GARAGE SALES ATTN: GARAGE SALE ENTHUSIASTS! Buying or selling second-hand treasures? The New York State Consumer Protection Board, in conjunction with the Free Community Papers of New York, recommends checking the following websites to help assure that the item has not been recalled or the subject of a safety warning: and the Consumer Product Safety Commission at For other important recall and product safety information visit the Consumer Protection Board website at www CROWN POINT Moving Sale Saturday , October 15th 8am-1pm, 321 Pearl Street, All Inside. Furniture & Appliances. Call for info518-597-9789.

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LOST CAT Willsboro - last seen in Sheehans Trailer Park, Sunday September 4th. Dickens is a big Orange short hair cat, declawed and neutered, never been outside, could be any where. Please Call Day or Night 518-9634443 Pat Provost. Reward offered.

MUSIC CLARINET, V IOLIN, FLUTE, T RUMPET, Amplifier, Fender Guitar $75 each. Upright Bass, Cello, Saxophone, French Horn, Drums $189 each. Others 4-sale 1-516-3777907

PIANO LESSONS Fall Scheduling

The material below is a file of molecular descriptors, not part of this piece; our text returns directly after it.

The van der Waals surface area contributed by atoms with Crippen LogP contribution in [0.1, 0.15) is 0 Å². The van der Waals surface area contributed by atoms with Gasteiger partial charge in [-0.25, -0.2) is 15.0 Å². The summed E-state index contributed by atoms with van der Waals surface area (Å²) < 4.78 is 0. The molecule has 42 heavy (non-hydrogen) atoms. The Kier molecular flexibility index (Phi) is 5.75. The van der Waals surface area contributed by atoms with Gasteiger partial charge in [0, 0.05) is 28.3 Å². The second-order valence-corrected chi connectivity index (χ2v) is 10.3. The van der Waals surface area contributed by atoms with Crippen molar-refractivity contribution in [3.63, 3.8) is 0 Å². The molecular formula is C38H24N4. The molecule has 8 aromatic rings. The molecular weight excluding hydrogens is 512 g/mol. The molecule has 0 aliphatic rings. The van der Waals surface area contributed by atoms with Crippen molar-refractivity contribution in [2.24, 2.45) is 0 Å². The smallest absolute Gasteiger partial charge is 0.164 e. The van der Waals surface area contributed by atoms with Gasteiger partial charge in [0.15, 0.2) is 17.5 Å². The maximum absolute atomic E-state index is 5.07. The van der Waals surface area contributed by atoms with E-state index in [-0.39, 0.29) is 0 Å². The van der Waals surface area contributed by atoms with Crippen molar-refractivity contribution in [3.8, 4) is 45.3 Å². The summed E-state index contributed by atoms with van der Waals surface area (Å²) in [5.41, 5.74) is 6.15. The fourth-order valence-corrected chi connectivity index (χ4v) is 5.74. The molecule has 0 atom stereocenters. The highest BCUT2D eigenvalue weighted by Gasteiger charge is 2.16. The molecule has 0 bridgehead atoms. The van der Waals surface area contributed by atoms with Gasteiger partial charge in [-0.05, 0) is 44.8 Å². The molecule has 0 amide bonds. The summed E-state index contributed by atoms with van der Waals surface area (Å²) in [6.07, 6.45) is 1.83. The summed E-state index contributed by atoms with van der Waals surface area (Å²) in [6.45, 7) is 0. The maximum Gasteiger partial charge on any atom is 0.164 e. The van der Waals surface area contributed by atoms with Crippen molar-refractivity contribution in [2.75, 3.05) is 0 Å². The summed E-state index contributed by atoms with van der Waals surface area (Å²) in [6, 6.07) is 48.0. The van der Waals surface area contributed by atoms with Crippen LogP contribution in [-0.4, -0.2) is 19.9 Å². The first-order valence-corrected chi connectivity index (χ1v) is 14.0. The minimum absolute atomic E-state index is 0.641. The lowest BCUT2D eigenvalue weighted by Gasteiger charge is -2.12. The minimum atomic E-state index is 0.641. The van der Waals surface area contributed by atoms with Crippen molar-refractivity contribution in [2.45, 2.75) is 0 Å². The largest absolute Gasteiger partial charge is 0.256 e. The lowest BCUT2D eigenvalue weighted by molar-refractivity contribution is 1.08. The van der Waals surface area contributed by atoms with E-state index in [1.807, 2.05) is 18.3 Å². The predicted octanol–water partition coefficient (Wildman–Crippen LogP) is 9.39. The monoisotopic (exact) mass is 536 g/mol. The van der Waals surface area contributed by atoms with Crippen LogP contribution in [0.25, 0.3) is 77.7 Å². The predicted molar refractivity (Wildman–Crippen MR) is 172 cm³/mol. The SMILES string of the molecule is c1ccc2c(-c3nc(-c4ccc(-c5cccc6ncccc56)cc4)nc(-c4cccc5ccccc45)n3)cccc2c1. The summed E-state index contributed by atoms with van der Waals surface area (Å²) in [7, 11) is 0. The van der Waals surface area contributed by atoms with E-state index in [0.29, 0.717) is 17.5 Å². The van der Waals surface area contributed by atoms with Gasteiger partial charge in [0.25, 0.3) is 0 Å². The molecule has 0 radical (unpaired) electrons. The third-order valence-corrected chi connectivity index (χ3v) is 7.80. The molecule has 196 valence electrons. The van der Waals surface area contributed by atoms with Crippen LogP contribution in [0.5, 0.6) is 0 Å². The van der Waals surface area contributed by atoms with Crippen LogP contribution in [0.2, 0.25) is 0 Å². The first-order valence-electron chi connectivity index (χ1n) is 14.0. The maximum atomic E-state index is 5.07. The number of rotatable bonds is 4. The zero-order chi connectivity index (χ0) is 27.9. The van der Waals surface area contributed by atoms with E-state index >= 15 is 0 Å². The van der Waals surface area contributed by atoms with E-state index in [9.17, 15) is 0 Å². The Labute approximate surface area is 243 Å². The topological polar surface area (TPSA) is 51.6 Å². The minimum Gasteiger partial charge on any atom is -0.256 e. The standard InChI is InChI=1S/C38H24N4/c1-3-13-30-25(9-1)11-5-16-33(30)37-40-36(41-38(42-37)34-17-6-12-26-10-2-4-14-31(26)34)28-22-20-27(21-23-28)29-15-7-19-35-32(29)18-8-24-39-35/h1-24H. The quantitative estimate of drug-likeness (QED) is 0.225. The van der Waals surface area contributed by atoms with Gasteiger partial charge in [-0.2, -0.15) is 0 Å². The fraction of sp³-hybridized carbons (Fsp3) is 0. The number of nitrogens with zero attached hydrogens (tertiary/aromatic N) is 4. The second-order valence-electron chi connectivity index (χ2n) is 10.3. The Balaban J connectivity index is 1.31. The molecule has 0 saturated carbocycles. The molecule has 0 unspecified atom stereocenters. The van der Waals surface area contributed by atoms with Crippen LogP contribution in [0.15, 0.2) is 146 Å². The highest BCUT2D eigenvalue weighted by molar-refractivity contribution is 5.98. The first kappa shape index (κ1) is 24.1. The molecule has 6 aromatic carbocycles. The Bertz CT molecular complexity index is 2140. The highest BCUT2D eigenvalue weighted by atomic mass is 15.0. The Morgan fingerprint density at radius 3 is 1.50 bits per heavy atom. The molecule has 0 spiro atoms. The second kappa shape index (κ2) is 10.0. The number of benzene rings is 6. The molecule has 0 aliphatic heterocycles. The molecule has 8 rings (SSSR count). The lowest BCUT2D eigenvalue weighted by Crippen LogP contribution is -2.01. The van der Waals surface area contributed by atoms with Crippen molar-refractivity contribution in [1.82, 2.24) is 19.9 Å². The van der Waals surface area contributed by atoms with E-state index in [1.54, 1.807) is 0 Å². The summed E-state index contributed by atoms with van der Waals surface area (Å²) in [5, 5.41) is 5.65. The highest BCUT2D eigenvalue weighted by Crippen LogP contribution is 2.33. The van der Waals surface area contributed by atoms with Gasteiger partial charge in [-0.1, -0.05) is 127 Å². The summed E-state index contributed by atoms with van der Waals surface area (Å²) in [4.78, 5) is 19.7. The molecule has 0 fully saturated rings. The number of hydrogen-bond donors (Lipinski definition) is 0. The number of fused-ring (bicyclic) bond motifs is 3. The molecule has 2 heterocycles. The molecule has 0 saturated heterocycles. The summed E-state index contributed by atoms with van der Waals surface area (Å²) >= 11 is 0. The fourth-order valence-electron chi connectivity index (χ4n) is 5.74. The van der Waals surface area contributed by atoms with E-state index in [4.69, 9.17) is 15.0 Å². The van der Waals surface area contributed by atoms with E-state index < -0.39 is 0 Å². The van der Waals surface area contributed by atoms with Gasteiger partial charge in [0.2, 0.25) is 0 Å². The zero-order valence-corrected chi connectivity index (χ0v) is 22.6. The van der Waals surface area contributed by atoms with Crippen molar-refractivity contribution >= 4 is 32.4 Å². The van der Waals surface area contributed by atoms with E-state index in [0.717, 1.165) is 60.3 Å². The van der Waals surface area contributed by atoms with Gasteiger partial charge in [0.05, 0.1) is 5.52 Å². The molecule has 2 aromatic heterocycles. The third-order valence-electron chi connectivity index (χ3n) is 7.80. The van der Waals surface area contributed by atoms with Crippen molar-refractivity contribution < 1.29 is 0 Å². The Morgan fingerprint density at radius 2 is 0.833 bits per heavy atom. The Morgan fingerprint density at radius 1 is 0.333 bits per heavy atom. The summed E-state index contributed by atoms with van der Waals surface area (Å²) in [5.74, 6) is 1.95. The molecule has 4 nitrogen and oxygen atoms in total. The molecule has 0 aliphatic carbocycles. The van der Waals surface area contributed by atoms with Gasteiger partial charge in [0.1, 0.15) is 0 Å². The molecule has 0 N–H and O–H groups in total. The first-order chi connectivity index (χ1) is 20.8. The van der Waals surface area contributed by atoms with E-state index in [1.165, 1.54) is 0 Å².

Area Choir Director

REACH OVER 20 million homes nationwide with one easy buy! Only $2,395 per week for a 25 word classified! For more information go to ADORABLE GUINEA Pigs for sale. Many RECEIVE A FREE IRA STARTER KIT. Learn colors to choose from. $25 each or two for why precious metals like Gold and Silver $45. Call 518-597-9422.


coins and bullion should be part of your retirement account. Call 1-888-473-9213 for your free kit.

AKC CAIRN TERRIER Beautiful wheaten Cairn puppies for sale. Hiking, camping, even jogging - they love to go along, but also remain great lap dogs. Ready 1 1/26. Perfect SAWMILLS FROM only $3997- MAKE early Christmas presents $550 (518)532MONEY & SA VE MONEY with your own bandmill- Cut lumber any dimension. In stock 9539 ready to ship. FREE Info & DVD:\’a0 BEAUTIFUL FAMILY raised T eacup Y ork 1-800-578-1363 Shire Terrier Puppies, AKC Registered, 1st Ext.300N shots & wormed, $1,000. 518-529-0165 or SOCIAL SECURITY DISABILITY BENE- 315-244-3855